This was the title of the Channel 4 Dispatches programme broadcast on Monday this week. It was about home education and presented by the Children’s Commissioner, Anne Longfield. Ms Longfield called for a complete overhaul of the system relating to home education, but her call was based on some significant misunderstandings of the current legislative framework. There are some key principles that need to be taken into account before any legislative changes are considered.
education should be suitable to the individual child
The Education Act 1996 (s.7) gives parents a duty to cause their child to have a suitable education – suitable to the individual child (s.7 uses the now somewhat archaic ‘he’). That’s important because if the education isn’t suitable to the child as an individual, they are unlikely to learn well.
In contrast, the current education system requires teachers to deliver an education suitable to the average child. Teachers are expected to differentiate their teaching for the many children who are not average, but have little training in doing so. This inherent tension appears to be a major factor in the increasing numbers of home-educated children – all the children who appeared in the documentary had had significant problems with school.
the law treats education and welfare as distinct issues
That’s important because a child could be well educated but at risk of harm, or safe and well but poorly educated.
If it appears that a child is not receiving a suitable education (s.437(1) Education Act 1996), a local authority has powers to make inquiries about the child’s education and to issue a school attendance order if necessary.
If a local authority has reasonable cause to suspect a child is at risk of significant harm (s.47 Children Act 1988), it has powers to make inquiries about the child’s welfare, including entering the home and seeing the child if warranted.
home-educated children who have come to harm have not been invisible
In 2014 the NSPCC published a briefing featuring seven Serious Case Reviews for home-educated children who had come to harm. I have been unable to find any additional similar Serious Case Reviews (SCRs) prior to this date, so I think it’s fairly safe to conclude that Ms Longfield’s concern that there might be thousands of home-educated children at risk of serious harm might be disproportionate.
In each case, the child in question was previously known to the authorities. Almost 70% of the SCRs’ recommendations related to the failure of the authorities to follow procedures correctly. In five cases, the failure of healthcare services to do so may have contributed directly to the harm experienced by the child. I’ve blogged about the briefing in detail here.
In Skipping School Ms Longfield highlighted the tragic death of Dylan Seabridge in 2011, and commented that he was ‘all but invisible’. But Dylan’s mother worked at a school in a neighbouring local authority and the Head Teacher had raised concerns about her children in 2007. In 2010 Ceredigion social services considered her vulnerability due to her deteriorating mental health, but didn’t alert the local authority for Pembrokeshire where the family lived. Fiona Nicholson has documented this case in detail here.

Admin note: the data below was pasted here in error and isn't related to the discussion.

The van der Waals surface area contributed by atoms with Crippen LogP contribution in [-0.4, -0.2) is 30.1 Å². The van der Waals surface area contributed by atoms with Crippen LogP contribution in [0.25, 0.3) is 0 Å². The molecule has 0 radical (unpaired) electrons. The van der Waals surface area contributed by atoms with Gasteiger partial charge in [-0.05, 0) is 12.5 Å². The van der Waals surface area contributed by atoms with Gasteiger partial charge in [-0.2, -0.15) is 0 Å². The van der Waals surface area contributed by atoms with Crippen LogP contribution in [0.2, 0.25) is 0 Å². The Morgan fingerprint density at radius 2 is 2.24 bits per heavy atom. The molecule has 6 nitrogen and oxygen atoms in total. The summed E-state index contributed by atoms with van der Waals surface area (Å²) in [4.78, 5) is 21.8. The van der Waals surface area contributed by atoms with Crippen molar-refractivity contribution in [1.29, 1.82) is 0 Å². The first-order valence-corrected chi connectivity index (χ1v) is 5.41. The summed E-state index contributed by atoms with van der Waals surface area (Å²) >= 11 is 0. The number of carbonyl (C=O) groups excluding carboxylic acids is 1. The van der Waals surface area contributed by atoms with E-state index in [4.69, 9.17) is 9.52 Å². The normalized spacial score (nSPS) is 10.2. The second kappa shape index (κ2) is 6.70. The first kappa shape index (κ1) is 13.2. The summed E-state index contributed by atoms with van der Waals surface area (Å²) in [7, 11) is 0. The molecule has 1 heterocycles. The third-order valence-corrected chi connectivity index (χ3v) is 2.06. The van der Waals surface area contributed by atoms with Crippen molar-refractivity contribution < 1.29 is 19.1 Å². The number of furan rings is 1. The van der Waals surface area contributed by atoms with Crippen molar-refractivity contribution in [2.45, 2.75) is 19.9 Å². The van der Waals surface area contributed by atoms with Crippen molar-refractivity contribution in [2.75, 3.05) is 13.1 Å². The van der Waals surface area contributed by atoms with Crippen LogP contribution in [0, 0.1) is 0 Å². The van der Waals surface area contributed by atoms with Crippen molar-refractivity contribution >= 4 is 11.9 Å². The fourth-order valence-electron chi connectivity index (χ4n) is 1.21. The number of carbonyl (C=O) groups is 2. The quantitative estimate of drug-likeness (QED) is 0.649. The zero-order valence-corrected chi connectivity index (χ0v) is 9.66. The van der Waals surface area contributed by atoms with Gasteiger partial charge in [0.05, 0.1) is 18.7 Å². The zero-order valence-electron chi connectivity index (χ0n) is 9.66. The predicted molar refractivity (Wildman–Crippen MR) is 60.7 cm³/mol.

The Seabridge family’s welfare was a welfare matter. The fact that the local authority didn’t have right of entry to the home to check on the children’s education is beside the point. Exactly the same conflation took place prior to the death of Khyra Ishaq, where concerns about the welfare of Khyra and her siblings had been raised by the school she had previously attended, but the local authority complained that education legislation prevented them from seeing the children.
home education and illegal schools are two different things
The boundary between home education and an unregistered school is blurred only because the criteria for school registration are unclear (notably about the number of hours involved), not because home education is on the rise. Fiona Nicholson has documented this issue in detail too, here.
The programme began by attributing the increase in home education to schools ‘off-rolling’ difficult pupils. It concluded by calling for local authorities to have powers to register and monitor home-educated children on the grounds of ‘the rights and best interests of the child’. But if local authorities cannot ensure that their own schools provide a suitable education for those children, where does that leave the rights and best interests of the child?
Local authorities already have powers to intervene if they have concerns about the welfare or education of home-educated children – but are often unclear about what those powers are. That lack of clarity has been a factor in home-educated children coming to harm.
I agree wholeheartedly with Anne Longfield that a good education is vital to children and the wider community, but if schools are failing to provide it, I can’t see how local authorities monitoring the education provided by despairing parents will address the root cause of the problem.
I’ve suggested in response to previous government consultations that if a child is removed from a school roll to be educated at home, their per capita funding be retained by the local authority and ring-fenced to provide resources and advice centres – maybe based at local libraries – to support any families who need it.
Home educated children are not skipping school. Nor are they invisible. And what they and their families need from local authorities is support – not ineffective registration and monitoring.